• Feeding in the classroom does sound like a great idea. Think about homeroom, you just goof off in there, a perfect time to eat.
    The only thing is that school lunch is so gross! I remember just not eating or just eating the bun because the mystery meat was so nasty looking. I just read about a college on the greenhorns blog that started serving all local vegetable and grass fed beef and milk. That is revolutionary and truly a step in the right direction.

  • Janet Camp

    I never let my kids eat school lunch because I do not think it is healthy. In the 80’s they went to pizza, “hamburgers”, with only a bit of iceberg lettuce being the “vegetable”. I packed their lunches until they were old enough to earn a bit of money to buy what they wanted, not because I approved of that, but because by then, their peers had way more influence than I did and you have to pick your battles. Luckily, we lived in the city and they usually got fairly decent deli food (sandwiches) for lunch. I didn’t approve of “open-campus”, but the school didn’t ask me, sadly.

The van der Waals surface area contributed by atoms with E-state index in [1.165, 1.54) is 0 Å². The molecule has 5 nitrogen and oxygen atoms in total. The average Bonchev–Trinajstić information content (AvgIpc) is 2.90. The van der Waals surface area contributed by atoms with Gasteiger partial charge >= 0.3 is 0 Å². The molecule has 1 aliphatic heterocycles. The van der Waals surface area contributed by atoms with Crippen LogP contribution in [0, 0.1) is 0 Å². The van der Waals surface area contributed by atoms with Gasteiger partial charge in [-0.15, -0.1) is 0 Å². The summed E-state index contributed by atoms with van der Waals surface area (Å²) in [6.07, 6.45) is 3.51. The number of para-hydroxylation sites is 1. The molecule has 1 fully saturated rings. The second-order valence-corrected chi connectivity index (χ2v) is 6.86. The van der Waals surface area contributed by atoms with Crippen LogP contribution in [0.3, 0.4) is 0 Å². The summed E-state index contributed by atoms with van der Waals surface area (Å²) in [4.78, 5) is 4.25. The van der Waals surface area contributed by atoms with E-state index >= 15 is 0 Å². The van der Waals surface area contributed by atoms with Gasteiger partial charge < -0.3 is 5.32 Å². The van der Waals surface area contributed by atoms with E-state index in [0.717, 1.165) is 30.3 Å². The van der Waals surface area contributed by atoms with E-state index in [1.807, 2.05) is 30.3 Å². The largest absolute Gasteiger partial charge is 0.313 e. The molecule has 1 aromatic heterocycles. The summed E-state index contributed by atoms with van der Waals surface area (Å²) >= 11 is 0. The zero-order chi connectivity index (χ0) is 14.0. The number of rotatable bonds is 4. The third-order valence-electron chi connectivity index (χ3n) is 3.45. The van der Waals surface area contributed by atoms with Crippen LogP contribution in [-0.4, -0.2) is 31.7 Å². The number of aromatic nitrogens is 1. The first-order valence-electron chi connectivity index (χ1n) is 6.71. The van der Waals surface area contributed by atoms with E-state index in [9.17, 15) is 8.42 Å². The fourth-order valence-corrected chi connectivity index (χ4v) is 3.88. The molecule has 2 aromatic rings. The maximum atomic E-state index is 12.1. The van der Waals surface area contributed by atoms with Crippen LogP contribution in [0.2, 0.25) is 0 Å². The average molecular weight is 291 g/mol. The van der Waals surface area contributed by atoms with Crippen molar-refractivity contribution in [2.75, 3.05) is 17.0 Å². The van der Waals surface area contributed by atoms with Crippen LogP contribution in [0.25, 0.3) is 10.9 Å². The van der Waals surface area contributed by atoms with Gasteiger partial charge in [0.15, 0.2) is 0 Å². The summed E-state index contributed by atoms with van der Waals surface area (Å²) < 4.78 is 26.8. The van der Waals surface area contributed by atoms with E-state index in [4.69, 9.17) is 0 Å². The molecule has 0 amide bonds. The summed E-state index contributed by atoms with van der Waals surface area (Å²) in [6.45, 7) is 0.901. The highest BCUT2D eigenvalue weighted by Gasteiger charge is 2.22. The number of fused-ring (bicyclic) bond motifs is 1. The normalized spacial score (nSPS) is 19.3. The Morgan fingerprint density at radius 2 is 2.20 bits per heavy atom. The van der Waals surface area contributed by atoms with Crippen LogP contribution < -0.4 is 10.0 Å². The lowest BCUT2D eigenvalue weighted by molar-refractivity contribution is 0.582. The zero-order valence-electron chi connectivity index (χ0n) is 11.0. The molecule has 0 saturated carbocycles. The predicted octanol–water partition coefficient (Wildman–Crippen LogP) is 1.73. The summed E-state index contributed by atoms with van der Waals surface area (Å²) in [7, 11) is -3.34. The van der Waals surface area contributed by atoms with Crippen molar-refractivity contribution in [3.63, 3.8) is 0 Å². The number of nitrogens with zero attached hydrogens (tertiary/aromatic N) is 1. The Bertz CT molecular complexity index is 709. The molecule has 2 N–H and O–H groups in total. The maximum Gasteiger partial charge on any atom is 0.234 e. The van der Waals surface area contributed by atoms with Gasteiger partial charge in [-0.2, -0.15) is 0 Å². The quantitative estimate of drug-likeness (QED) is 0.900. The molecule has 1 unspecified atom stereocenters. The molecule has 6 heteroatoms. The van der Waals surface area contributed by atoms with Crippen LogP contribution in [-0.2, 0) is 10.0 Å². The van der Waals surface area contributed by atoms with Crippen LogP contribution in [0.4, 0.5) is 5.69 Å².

I have to confess that as adults, they have told me that they threw away a lot of the apples I put in their lunch bags and traded the milk money for chips. The whole culture around food is badly twisted.

  • Universal would be great. Another ideal – how about providing high quality REAL foods that are prepared well (and teaching kids about where food comes from, etc). We’re poisoning kids in school now.